Space Grain

Fuzzy-logic rice cookers have been around for many years, but some people still prefer the old one-button kind. Despite all the previous advances, nobody thought to evolve rice-cooker aesthetic beyond tacky white plastic. Two new cookers—one based on the tried-and-true one-button technology, and the other on the fuzzy-logic mode—look slick.

The old kind of rice cooker works like this: add rice and water, then press a button. A heat sensor in the bottom knows when your water has evaporated and the rice is done (if you put the right amount of water in to begin with), and the cooker shuts itself off. It knows because boiling water stays at a constant temperature of 212°F, whereas solid matter—rice—gets hotter. Computer-controlled fuzzy-logic cookers allegedly sense how fast your rice is cooking and adjust their temperature accordingly to cook the rice more perfectly.

We tested one of both kinds using the popular medium-grain white rice. Every Asian kid was taught the so-called knuckle method to determine how much water to add when cooking rice. It’s an old-wives’ tale that’s supposed to do away with the need for voodoo inventions like measuring cups or kitchen scales. Here’s how it’s supposed to work: wash your rice, pour off the excess water, level the rice, stick your index finger straight down until the tip barely touches the top of the grains, then add water until it just reaches your first knuckle. Cook and you’re supposed to get perfect rice every time. It doesn’t always work. I think the correct rice to water ratio is 1:1.5. All rice cookers can cook brown rice—just make sure to add a little more water.

Gourmet Rice Duo 6
Breville, $44.99

Breville is an Australian company that’s been around since 1932. It makes everything from toasters to juicers, in brushed stainless steel, and the products look far more expensive than they are. We tested the company’s six-cup rice cooker, a common size that’s good for the average household.

The instructions insist the rice-to-water ratio is 1:1. We don’t agree, but played along. Sure enough, the rice came out al dente, not thoroughly tender, as you want with white rice. As a fix we added slightly less than half the amount of water we started with, stirred it in gently, and let it all sit about ten more minutes until the water was completely absorbed, and then the rice was perfect.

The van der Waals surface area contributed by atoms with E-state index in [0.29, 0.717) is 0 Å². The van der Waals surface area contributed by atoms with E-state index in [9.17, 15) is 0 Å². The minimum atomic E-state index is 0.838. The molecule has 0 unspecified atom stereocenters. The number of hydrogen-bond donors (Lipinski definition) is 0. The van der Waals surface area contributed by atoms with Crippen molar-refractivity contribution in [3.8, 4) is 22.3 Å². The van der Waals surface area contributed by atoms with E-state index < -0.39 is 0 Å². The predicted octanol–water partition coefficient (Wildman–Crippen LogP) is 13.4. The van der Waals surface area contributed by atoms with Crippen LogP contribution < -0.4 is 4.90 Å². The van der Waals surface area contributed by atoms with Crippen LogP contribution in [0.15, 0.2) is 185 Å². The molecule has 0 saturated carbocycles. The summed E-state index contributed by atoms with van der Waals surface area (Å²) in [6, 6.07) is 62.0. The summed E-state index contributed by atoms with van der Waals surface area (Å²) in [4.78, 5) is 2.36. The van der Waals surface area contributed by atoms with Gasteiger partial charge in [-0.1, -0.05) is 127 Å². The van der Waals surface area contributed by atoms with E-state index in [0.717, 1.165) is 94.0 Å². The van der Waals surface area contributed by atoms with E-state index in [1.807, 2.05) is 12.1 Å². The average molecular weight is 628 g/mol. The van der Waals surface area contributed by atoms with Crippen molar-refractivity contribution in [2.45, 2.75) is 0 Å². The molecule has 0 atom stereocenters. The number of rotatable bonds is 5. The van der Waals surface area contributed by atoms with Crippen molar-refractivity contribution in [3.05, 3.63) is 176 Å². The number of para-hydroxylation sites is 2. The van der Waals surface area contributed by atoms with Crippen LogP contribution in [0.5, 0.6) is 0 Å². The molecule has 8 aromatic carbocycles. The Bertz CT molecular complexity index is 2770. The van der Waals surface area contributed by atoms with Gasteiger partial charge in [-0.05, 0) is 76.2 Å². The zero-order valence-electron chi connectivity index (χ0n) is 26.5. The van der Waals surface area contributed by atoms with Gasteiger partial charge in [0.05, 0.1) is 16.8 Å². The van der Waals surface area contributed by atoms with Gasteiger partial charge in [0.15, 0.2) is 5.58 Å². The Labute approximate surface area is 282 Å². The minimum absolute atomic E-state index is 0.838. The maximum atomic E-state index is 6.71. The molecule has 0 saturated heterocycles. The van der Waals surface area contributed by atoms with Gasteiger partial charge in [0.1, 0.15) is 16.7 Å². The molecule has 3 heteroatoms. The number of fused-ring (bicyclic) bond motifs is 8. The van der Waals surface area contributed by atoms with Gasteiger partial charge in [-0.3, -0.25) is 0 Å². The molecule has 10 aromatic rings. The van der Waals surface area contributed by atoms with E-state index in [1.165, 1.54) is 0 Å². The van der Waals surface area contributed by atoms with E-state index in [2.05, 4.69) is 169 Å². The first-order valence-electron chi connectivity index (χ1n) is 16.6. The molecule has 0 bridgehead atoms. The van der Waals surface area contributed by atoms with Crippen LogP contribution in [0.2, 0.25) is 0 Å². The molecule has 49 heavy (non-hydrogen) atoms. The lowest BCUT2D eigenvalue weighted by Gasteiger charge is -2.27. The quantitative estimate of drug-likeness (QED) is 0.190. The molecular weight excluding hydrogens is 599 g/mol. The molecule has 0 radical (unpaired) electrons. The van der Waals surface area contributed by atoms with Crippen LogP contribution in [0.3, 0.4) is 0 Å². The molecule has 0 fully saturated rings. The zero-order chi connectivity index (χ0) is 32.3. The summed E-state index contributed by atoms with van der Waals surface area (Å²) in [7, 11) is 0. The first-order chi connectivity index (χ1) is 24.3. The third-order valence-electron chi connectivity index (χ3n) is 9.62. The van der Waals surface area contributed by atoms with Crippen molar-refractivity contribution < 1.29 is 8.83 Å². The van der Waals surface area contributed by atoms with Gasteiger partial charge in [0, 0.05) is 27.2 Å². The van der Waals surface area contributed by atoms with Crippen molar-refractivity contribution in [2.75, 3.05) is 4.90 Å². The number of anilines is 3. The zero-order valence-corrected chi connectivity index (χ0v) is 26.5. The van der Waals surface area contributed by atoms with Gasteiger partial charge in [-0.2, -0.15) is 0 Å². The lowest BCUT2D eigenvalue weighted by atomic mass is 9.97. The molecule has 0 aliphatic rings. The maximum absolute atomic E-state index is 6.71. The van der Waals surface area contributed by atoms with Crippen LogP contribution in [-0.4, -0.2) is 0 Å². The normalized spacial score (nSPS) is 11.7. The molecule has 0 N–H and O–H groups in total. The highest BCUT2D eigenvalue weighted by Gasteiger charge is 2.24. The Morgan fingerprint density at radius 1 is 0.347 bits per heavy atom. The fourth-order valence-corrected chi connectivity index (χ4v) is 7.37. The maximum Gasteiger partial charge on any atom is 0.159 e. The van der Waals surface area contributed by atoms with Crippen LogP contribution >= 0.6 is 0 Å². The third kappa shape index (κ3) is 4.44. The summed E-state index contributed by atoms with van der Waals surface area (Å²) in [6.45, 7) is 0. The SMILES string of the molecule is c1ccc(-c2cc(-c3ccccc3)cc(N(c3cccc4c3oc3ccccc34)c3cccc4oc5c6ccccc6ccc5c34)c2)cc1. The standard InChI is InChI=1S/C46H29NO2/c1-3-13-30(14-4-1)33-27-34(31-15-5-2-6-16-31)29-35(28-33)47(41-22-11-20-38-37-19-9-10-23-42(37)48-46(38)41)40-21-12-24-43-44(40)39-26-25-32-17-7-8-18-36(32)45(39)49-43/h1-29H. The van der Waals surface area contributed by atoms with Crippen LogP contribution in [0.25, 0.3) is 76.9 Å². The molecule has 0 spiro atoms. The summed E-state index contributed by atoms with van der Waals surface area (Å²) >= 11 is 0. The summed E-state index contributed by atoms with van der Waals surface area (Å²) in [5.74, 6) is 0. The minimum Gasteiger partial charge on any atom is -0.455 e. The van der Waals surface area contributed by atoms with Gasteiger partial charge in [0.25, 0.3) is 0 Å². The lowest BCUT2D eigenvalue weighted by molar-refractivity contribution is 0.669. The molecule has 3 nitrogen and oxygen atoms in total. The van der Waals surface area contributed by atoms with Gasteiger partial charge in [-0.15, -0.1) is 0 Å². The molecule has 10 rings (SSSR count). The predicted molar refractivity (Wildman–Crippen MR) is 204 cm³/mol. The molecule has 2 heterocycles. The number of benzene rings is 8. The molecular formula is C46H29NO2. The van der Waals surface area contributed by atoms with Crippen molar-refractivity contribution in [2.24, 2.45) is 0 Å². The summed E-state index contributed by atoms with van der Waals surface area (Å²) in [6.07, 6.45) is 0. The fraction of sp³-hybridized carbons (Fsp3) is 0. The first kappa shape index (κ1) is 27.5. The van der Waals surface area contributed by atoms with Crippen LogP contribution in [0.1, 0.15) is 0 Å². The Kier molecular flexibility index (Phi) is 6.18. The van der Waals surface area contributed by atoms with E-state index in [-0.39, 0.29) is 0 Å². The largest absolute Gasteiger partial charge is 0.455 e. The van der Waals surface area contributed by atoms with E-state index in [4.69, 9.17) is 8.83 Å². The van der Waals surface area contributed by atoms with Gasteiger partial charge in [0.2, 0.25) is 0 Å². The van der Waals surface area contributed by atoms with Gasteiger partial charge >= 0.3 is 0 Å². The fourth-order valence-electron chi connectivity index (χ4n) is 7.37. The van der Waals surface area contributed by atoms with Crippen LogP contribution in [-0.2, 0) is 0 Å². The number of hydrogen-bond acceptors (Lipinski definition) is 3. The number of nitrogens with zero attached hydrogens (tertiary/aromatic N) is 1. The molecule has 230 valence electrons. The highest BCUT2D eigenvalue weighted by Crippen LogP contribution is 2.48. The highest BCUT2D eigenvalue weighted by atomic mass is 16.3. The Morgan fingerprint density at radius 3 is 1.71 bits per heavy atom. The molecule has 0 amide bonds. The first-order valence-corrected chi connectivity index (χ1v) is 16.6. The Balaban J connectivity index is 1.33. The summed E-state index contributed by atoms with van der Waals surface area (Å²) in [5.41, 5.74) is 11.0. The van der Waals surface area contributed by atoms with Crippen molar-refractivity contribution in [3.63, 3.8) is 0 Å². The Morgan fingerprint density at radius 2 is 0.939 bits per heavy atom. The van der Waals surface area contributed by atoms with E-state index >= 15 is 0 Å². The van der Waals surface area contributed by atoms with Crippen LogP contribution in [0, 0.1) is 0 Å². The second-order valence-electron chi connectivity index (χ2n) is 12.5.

The cooker comes with two stackable steaming baskets designed for cooking food other than rice. You can use both baskets at the same time if you’ve got only water or stock in the pot; if you’re cooking rice at the same time, the grains rise too high. However, if you cook just a small amount of rice—say, a cup—in the pot, then you can use the shallower basket while your rice is cooking. Toss a handful of shrimp and a fistful of spinach in the shallow basket to steam, and you can have an entire dinner for one ready before you finish going through the mail. A clear tempered-glass lid lets you monitor doneness without losing steam.

Zutto Neuro Fuzzy Rice Cooker & Warmer
Zojirushi, $219.99

The Japanese company Zojirushi makes essential Asian household appliances—including hot water dispensers and top-of-the-line rice cookers. They’re renowned for their Neuro Fuzzy technology—which they say lets the cooker “think” and adjust during cooking. We think “fuzzy” implies that the rice cooker has artificial intelligence, and can somehow think and learn beyond what it’s been programmed to do. However, when we tested it (by putting in too little or too much water, for instance), it was unable to adjust on the fly to make rice that wasn’t under- or overcooked. However, it is smarter than other rice cookers in many ways.

For starters, the Zutto has settings for white rice/sushi rice, quick-cooking rice like Uncle Ben’s, mixed/seasoned rice, and rice porridge—also known as jook or congee. In the pot are helpful water-level lines that make the process foolproof: If you put in one cup of rice, then you add water to the “1” line in the pot—two cups of rice, add water to the “2” line, and so on.

There’s also a timer that allows you to easily cook other grains that the machine doesn’t have settings for. (It’s great for long-cooking steel-cut oatmeal, for instance.) And you can program the cooker to have your rice ready at a specified time. After a late night at work, it’s a comfort to come home to a waiting pot of fresh, hot rice. Scramble some eggs with scallions, add a squirt of spicy Sriracha sauce, and you’ve got nearly instant restoration.

Some quirky things about the cooker: The clock runs on military time—so if you want rice done at 8:00 p.m., that’s 20:00, soldier. And Hello Kitty fans will be happy to know that you can change the notifying beeps to “Twinkle, Twinkle Little Star” instead.

The Zutto is considerably larger than the average five-cup rice cooker. But if counter space is not an issue, its excellent function and striking good looks—with a fingerprint-resistant gray matte plastic housing and a sleek oval shape—more than make up for its size.